Recursion Schemes, Part IV: Time is of the Essence
Though we’ve only just begun our dive into Bananas, Lenses, Envelopes, and Barbed Wire, the next natural step in understanding recursion schemes brings us outside its purview. We must turn our attention to a paper written seven years later—Primitive(Co)Recursion and CourseofValue (Co)Iteration, Categorically, by Tarmo Uustalu and Varmo Vene. Primitive (Co)Recursion explores and formalizes the definition of apomorphisms (introduced first by Meijer et. al, and which we discussed, briefly, in the previous installment) and describes two new recursion schemes, the histomorphism and the futumorphism.
Primitive (Co)Recursion is a wonderful and illuminating paper, but it is dense in its concepts for those unfamiliar with category theory, and uses the semiscrutable bracket syntax introduced by Bananas. But there’s no need for alarm if category theory isn’t your cup of tea: Haskell allows us, once again, to express elegantly the new recursion schemes defined in Primitive (Co)Recursion. Guided by Uustalu and Vene’s work, we’ll derive these two new recursion schemes and explore their ways in which they simplify complicated folds and unfolds. Though these new morphisms are, definitionwise, simple variations on paramorphisms and apomorphisms, in practice they provide surprising power and clarity, as Uustalu and Vene assert:
[We] argue that even these schemes are helpful for a declaratively thinking programmer and program reasoner who loves languages of programming and program reasoning where programs and proofs of properties of programs are easy to write and read.
That sure sounds like us. Let’s get going. This article is literate Haskell; you can find the source code here.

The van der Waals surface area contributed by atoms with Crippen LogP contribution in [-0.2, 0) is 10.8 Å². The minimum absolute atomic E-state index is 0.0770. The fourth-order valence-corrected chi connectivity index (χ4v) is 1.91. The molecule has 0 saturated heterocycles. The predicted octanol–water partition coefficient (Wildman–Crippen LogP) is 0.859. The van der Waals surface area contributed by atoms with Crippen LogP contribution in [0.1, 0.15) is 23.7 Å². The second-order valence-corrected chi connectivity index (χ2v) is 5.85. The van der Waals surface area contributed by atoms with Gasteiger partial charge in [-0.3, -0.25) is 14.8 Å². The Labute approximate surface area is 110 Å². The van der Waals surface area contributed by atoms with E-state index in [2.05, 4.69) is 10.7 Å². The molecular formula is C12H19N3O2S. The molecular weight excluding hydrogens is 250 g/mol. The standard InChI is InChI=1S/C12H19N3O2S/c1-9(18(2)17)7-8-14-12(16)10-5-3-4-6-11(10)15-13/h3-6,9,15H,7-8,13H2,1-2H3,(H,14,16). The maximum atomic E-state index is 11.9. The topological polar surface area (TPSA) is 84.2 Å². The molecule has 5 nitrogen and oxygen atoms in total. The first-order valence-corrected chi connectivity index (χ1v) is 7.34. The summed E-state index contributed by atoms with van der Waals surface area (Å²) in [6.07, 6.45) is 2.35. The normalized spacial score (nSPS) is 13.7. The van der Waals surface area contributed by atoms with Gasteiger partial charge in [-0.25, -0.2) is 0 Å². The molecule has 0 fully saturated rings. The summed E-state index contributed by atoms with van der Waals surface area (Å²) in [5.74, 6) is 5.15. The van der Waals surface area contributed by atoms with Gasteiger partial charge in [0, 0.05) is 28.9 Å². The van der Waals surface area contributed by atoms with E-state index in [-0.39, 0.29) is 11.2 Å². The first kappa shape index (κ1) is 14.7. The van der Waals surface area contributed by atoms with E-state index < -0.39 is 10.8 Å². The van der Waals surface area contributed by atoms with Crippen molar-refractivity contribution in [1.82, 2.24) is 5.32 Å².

A Brief Recap
In our first entry, we defined Term
, the fixedpoint of a Haskell Functor
, with an In
constructor that wraps one level of a structure and an out
destructor to perform the corresponding unwrap^{1}.
newtype Term f = In { out :: f (Term f) }
Given an algebra — a folding function that collapses a Functor f
containing a
’s into a single a
—
type Algebra f a = f a > a
we use the catamorphism cata
to apply a leaftoroot^{2} fold over any recursivelydefined data structure. cata
travels to the most deeplynested point in the data structure by fmap
ing itself, recursively, into the next level of the stucture. When fmap cata x
returns an unchanged x
, we cease recursing (because we have hit the mostdeeplynested point); we can then begin constructing the return value by passing each node to the algebra, leaftoroot, until all the recursive invocations have finished.
cata :: (Functor f) => Algebra f a > a > Term f
cata f = out >>> fmap (cata f) >>> f
But the catamorphism has its limits: as it is applied to each level of the structure, it can only examine the current carrier value from which it is building. Given the Falgebra f a > a
, each of the structure’s children—the a
values contained in the f
container—has already been transformed, thus losing information about the original structure. To remedy this, we introduced para
, the paramorphism, and an Ralgebra to carry the original structure with the accumulator:
type RAlgebra f a = f (Term f, a) > a
para :: Functor f => RAlgebra f a > Term f > a
para f = out >>> fmap (id &&& para f) >>> f
Running a Course with Histomorphisms
Paramorphisms allow us, at each stage of the fold, to view the original structure of the examined node before the fold began. Though this is more powerful than the catamorphism, in many cases it does not go far enough: many useful functions are defined not just in terms of the original argument to the function, but in terms of previous computed values. The classic^{3} example is the Fibonacci function, the general case of which is defined in terms of two previous invocations:
fib :: Int > Int
fib 0 = 0
fib 1 = 1
fib n = fib (n1) + fib (n2)
We could express this function using a catamorphism—though one of the carrier values (fib (n1)
) would be preserved, as the accumulator of our fold, we would need another explicit recursive call to cata
to determine the historical value of fib (n2)